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Solo show: Manfred Mohr -parallelResonance (over)

23 March 2011 until 21 April 2011
  Manfred Mohr -parallelResonance
Manfred Mohr, parallelResonance, 2011, room installation at [DAM]Cologne
 
www.dam.org DAM GALLERY Frankfurt

[DAM] Frankfurt
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60329 Frankfurt/Main
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Preview: Sat, 19th March, 3 - 5 pm
The artist will be present at the preview.

Exhibition: 23rd March - 21st April 2011

The exhibition will be shown at [DAM]Berlin afterwards in the course of the Gallery Weekend.

ParallelResonance is the latest series of Manfred Mohr and the software pieces are exhibited for the first time internationally at Gallery [DAM]Cologne. parallelResonance is the 4th cycle of artwork, which Manfred Mohr produced as a software artwork, beside a series of pictures. In the series Mohr is exploring in his characteristically straight forward forms and colours the tension fields between the shifting black and white lines and plaines. The changing colours of the background range in pastel-coloured shades. Beside the software pieces the exhibition also features large-scale and small prints from the series.
Manfred Mohr's artworks are based on custom-authored algorithms. Mohr belongs internationally to the most successful artists in the field of software art. Since 1973 he is exploring the logical and mathematical structure of cubes or hypercubes as well as their lines, planes and their relationships. Mohr co-founded the "Art et Informatique" seminar in 1969 at Vincenne University in Paris, and his first major solo museum exhibition 'Une esthétique programmée' took place in 1971 at the Musée d'Art Moderne de la Ville de Paris. That exhibition has become known historically as the first solo show in a museum of works entirely calculated and drawn by a computer.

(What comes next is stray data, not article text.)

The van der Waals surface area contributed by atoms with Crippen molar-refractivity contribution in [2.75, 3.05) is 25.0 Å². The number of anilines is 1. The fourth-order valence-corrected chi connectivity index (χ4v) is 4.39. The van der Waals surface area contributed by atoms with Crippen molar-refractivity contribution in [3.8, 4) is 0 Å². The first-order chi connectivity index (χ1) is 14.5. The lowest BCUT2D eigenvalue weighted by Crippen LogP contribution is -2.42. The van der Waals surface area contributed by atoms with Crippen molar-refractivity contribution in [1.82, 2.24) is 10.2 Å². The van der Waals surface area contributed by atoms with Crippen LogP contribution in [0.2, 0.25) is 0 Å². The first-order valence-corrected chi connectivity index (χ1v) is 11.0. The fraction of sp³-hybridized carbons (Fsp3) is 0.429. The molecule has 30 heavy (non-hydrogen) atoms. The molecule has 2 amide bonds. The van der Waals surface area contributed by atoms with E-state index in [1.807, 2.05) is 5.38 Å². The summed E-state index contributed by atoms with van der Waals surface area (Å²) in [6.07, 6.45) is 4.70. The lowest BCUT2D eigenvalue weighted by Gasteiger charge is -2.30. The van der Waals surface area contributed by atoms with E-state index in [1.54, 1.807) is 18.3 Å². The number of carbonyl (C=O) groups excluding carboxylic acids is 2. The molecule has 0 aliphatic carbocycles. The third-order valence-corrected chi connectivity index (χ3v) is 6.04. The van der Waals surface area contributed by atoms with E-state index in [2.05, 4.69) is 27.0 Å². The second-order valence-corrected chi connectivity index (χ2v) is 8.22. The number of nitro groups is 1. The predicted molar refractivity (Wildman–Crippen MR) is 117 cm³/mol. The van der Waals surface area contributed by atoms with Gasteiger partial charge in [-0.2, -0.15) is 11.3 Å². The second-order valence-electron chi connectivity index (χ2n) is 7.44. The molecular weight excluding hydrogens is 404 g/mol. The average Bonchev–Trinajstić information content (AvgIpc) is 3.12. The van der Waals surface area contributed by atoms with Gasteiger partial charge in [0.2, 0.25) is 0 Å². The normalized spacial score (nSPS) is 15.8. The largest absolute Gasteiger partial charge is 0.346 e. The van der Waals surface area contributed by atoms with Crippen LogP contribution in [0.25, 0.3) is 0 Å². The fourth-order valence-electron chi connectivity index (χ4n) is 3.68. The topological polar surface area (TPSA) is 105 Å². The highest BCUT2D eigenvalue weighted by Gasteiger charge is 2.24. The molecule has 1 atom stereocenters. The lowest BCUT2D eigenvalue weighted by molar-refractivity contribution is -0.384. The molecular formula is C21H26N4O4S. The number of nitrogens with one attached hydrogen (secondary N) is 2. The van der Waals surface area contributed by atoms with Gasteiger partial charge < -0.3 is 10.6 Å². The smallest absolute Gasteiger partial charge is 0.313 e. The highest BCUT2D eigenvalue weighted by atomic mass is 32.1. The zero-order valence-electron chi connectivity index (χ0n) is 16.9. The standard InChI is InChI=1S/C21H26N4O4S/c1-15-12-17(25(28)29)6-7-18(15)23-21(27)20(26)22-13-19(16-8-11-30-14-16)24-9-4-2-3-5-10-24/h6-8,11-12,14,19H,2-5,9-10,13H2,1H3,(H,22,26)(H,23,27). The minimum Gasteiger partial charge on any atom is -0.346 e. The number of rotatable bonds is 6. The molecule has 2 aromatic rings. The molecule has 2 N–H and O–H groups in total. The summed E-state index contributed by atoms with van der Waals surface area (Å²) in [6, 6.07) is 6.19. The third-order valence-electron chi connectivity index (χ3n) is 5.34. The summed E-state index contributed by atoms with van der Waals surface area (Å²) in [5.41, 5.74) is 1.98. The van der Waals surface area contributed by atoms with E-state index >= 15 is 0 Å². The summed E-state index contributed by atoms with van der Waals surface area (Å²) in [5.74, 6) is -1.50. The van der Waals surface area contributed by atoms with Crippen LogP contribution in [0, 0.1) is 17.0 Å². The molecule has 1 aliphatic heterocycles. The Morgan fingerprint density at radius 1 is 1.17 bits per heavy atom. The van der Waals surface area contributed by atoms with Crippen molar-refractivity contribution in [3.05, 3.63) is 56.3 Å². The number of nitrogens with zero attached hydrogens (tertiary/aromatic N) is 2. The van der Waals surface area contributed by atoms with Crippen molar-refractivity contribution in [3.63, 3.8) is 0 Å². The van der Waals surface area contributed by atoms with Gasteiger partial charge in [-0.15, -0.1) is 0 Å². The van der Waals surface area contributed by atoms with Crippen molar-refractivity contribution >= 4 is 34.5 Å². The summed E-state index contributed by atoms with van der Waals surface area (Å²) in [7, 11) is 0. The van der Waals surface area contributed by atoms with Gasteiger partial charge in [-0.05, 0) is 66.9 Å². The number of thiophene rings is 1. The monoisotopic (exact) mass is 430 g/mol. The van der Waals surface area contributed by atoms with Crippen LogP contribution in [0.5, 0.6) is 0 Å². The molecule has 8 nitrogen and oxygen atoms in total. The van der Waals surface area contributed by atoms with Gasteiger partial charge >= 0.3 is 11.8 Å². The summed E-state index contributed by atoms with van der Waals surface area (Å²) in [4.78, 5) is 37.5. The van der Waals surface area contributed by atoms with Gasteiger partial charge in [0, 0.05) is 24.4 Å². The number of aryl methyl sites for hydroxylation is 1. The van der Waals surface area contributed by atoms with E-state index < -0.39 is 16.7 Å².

'The main elements of the algorithm are two randomly selected and superimposed 11-dimensional diagonal-paths (see: emohr.com, workphases "Dimensions" 1978, "Laserglyphs" 1991 and "Klangfarben" 2007). Both diagonal-paths have a very thick line width (line expansion) with their edges running parallel on both sides of the original diagonal-path. The top line expansion is always WHITE describing a white form. The bottom line expansion is BLACK and describes a black form. Both forms are projected on a colored background. In calculated intervals, the black form interchanges with the colored background so that the background becomes black and the previously black form assumes a color. These exchanges create continuously new visual relations in form and tension fields. The clearly visible thin black/white lines in the image show the original diagonal-paths.'
Manfred Mohr, 2011

Some of the collections in which he is represented: Centre Pompidou, Paris; Mary and Leigh Block Museum of Art, Chicago; Victoria and Albert Museum, London; Ludwig Museum, Cologne; Wilhelm-Hack-Museum, Ludwigshafen; Staatsgalerie Stuttgart, Stuttgart; Stedelijk Museum, Amsterdam; Museum im Kulturspeicher, Würzburg; Kunsthalle Bremen, Bremen; Musée d'Art Moderne et Contemporain, Strasbourg; Daimler Contemporary, Berlin; Musée d'Art Contemporain, Montreal; McCrory Collection, New York; Esther Grether Collection, Basel.
He took part in numerous solo and group shows i.e. at the MoMA - Museum of Modern Art, New York; Centre Pompidou, Paris; ZKM (Center for Art and Media), Karlsruhe; Museum Ritter, Waldenbuch; Museo Nacional Centro de Reina Sofia, Madrid; MoCA, Los Angeles; National Museum of Modern Art, Tokyo; Museum of Modern Art, San Francisco; MoMA-PS1, New York; ARC - Musée d'Art Moderne de la ville de Paris, Paris; Museum for Concrete Art, Ingolstadt; Vasarely Museum, Budapest.

Among the awards he received are: Golden Nica from Ars Electronica, Linz; Camille Graesser-Preis, Zürich; [ddaa] d.velop Digital Art Award, Berlin; Artist Fellowship, New York Foundation of the Arts.

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